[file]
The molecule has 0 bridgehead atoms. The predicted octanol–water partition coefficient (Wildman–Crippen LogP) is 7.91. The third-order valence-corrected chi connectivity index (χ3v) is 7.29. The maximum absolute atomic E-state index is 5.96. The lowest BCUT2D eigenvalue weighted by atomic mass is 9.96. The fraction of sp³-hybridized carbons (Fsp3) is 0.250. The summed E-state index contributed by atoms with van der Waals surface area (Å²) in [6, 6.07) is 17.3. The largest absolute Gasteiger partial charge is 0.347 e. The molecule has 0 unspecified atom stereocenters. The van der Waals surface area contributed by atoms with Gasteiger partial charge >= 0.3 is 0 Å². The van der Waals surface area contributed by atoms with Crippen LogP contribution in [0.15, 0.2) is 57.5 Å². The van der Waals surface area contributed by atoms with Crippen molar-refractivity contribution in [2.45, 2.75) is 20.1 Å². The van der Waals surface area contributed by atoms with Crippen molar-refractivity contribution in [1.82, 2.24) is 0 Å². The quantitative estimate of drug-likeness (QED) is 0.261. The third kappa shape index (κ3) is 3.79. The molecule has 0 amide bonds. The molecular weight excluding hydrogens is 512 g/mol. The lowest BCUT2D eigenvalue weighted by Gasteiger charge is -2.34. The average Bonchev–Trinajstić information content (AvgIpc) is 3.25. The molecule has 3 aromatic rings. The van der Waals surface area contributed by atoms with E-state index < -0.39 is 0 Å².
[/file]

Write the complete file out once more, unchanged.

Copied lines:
The molecule has 0 bridgehead atoms. The predicted octanol–water partition coefficient (Wildman–Crippen LogP) is 7.91. The third-order valence-corrected chi connectivity index (χ3v) is 7.29. The maximum absolute atomic E-state index is 5.96. The lowest BCUT2D eigenvalue weighted by atomic mass is 9.96. The fraction of sp³-hybridized carbons (Fsp3) is 0.250. The summed E-state index contributed by atoms with van der Waals surface area (Å²) in [6, 6.07) is 17.3. The largest absolute Gasteiger partial charge is 0.347 e. The molecule has 0 unspecified atom stereocenters. The van der Waals surface area contributed by atoms with Gasteiger partial charge >= 0.3 is 0 Å². The van der Waals surface area contributed by atoms with Crippen LogP contribution in [0.15, 0.2) is 57.5 Å². The van der Waals surface area contributed by atoms with Crippen molar-refractivity contribution in [2.45, 2.75) is 20.1 Å². The van der Waals surface area contributed by atoms with Crippen molar-refractivity contribution in [1.82, 2.24) is 0 Å². The quantitative estimate of drug-likeness (QED) is 0.261. The third kappa shape index (κ3) is 3.79. The molecule has 0 amide bonds. The molecular weight excluding hydrogens is 512 g/mol. The lowest BCUT2D eigenvalue weighted by Gasteiger charge is -2.34. The average Bonchev–Trinajstić information content (AvgIpc) is 3.25. The molecule has 3 aromatic rings. The van der Waals surface area contributed by atoms with E-state index < -0.39 is 0 Å².